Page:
The Capeporcupine is a very large rodent whose characteristic feature is the strong and pointed quills that cover its tail, sides and top of the body, which are black and white and 30-40 cm long. The head is large and robust and the feet have strong claws that make them excellent diggers.
Peaceful and retiring, they are only aggressive when they feel threatened: sticking out their quills, pounding on the ground with their feet and emitting loud cries. And if that weren’t enough, they roll up into balls. They can cause serious injuries to aggressors, as the quills can penetrate deeply and also come off the animal very easily.
Their area of distribution includes north Africa and a broad central strip ranging from Senegal to the west to Somalia, Kenya and Tanzania in the east. They have also been introduced to central and southern Italy, Sicily and some regions of Albania and Yugoslavia. Highly adaptable, they can live on savannahs, sub-desert and rocky regions and forests. They feed on roots, tubercles, bark, tender shoots and fruit after it falls off the trees.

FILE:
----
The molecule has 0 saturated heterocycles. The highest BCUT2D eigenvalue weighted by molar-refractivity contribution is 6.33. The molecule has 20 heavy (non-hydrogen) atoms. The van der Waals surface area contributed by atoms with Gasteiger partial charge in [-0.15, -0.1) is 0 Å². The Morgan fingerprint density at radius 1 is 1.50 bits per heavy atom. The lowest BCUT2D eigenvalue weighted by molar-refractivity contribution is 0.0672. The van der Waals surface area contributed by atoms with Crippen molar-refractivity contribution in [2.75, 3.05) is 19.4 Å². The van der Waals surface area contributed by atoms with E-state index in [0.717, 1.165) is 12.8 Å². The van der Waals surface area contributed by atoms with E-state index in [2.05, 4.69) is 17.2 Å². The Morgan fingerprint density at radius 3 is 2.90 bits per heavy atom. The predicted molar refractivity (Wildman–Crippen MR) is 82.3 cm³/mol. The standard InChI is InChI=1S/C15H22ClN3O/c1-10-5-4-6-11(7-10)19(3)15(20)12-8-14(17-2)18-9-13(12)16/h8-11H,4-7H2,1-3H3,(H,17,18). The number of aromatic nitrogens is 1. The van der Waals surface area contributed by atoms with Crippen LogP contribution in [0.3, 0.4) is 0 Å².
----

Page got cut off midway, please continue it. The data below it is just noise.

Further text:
The Cape porcupine is a solitary animal that only forms small family groups. Gestation lasts 2 months and a single baby is normally born, at times two, with soft and flexible quills that obtain their definitive consistency in only 10 days.